Film Review: ‘Pacific Rim’

Offering up an apocalyptic spectacle in a spirit of unapologetic fun, this is the squarest, clunkiest and certainly loudest movie of Guillermo del Toro's career.

Of all the doom-laden fantasies the studios have rolled out this summer, “Pacific Rim” is the one pushing itself most aggressively as guilt-free entertainment, offering up an apocalyptic spectacle in a spirit of unpretentious, unapologetic fun. Which it will be, at least for those who measure fun primarily in terms of noise, chaos and bombast, or who can find continual novelty in the sight of giant monsters and robots doing battle for the better part of two hours. Viewers with less of an appetite for nonstop destruction should brace themselves for the squarest, clunkiest and certainly loudest movie of director Guillermo del Toro’s career, a crushed-metal orgy that plays like an extended 3D episode of “Mighty Morphin Power Rangers” on very expensive acid.

Although this epic gamble from Warner Bros. has generated considerable anticipation among del Toro’s fanbase, it remains to be seen whether a non-franchise property, rooted in the Japanese Kaiju tradition that spawned Godzilla among other legends, can generate the sustained B.O. needed to offset a nearly $200 million production budget. International prospects look strong if nothing else, especially around the Pacific Rim itself, where the picture’s numerous Asian elements, not least co-lead Rinko Kikuchi, can be counted on to have particular appeal.

With this gargantuan passion project, del Toro means to fashion a giddy throwback to the monster movies of yore and restore a sense of pure escapism to the summer movie landscape, an eminently worthy goal for a genre master of such inexhaustible imagination and knowledge of the B-movie canon. Yet while the director’s love for his material is at once sincere and self-evident, it’s the sort of devotion that winds up holding all but the most like-minded viewers at an uninvolving remove; although assembled with consummate care and obsessive attention to visual detail, “Pacific Rim” manages only fitful engagement and little in the way of real wonderment, suspense or terror. It may not reside in the same crass, soulless neighborhood as Michael Bay’s “Transformers” movies, but its sensory-overload aesthetics are at times no more than a junkyard or two away.

Del Toro and Travis Beacham’s script lays out the futuristic premise with a burst of breathless exposition: It’s 2020, and for years humanity has been at war with the Kaiju — enormous, lizard-like beasts that arise from the ocean floor to wreak havoc on coastal cities (San Francisco, Manila and Cabo San Lucas are decimated in a matter of minutes). But the tide turns when the men and women of Earth form the Pan Pacific Defense Corps and begin building Jaegers, 25-story-high fighting robots that ward off enough Kaiju attacks to achieve an uneasy stalemate.

SEE MORE: ‘Pacific Rim’s’ Legendary Marketing Challenge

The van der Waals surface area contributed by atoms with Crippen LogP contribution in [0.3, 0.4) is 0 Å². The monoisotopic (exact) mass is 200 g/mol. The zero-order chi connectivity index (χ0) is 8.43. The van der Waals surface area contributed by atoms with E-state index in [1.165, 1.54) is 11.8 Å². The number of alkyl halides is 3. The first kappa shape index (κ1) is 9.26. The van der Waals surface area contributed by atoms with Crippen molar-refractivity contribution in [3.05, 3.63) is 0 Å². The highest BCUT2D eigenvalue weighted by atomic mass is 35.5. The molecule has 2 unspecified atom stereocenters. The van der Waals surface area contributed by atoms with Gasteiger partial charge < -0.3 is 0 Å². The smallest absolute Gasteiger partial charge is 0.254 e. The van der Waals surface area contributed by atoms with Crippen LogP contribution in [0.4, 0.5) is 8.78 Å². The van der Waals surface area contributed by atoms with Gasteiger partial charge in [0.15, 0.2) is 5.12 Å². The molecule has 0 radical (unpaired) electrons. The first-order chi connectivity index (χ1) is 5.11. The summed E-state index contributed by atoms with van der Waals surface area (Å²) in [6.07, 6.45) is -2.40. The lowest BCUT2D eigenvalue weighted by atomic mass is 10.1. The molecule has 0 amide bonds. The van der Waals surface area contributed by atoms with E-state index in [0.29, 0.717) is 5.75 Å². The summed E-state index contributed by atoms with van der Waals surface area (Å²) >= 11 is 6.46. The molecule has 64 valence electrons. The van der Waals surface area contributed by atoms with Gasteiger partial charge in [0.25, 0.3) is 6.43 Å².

In a plot point that will remind some of Japan’s popular “Neon Genesis Evangelion” franchise, each Jaeger is controlled from within by two humans, one to operate each hemisphere of the robot’s body. Hotshot American brothers Raleigh (Charlie Hunnam) and Yancy (Diego Klattenhoff) make a trusty co-piloting team, at least until their Jaeger engages a Kaiju off the coast of Alaska, spelling a hasty exit for Yancy while granting audiences their first taste of monster-vs.-robot action. The viewer’s level of appreciation for this initial bout will likely indicate how much they enjoy the rest of the picture, with its wall-to-demolished-wall action.

Five years later, a still-scarred Raleigh gets a shot at redemption from well-named PPDC commander Stacker Pentecost (Idris Elba), who wants him to take charge of his old Jaeger, Gipsy Danger, as the humans prepare to make one last stand against the ever more powerful and dangerous Kaiju. Heading to a massively fortified version of Hong Kong, Raleigh finds an ideal Gipsy co-pilot in Pentecost’s demure but formidable young protege, Mako Mori (Kikuchi), whose appointment sets off literal and figurative sparks.

The story’s most intriguing angle is the trippy process by which two fighters power a Jaeger, requiring them to enter into a unique state of mental and bodily fusion called “the Drift.” That Raleigh and Mako must share each other’s thoughts, feelings and memories is a conceit that would seem to raise any number of tantalizing dramatic possibilities, and there is one memorable flashback to Mako’s childhood — an episode that, in evoking the atomic horrors that spawned the Godzilla legend, briefly recalls the nightmarish fairy-tale intensity of del Toro’s 2006 masterwork, “Pan’s Labyrinth.”

SEE MORE: Inside ‘Pacific Rim’ with Guillermo del Toro

In all other respects, the script is content to skim the surface. The psychological effects of the Drift are not dramatized but assumed, the progression of the story not developed so much as programmed. (“I can’t have anyone else in my head again,” Raleigh says, a curious complaint from a hero about whom we know almost nothing by film’s end.) Del Toro’s trademark humor does emerge in an overlong subplot involving Dr. Newton Geiszler (an overamped Charlie Day), a hysteric-prone scientist attempting to figure out the monsters’ master plan, and Hannibal Chau (an obligatory appearance by del Toro fixture Ron Perlman), a pimped-out black-market dealer in Kaiju body parts.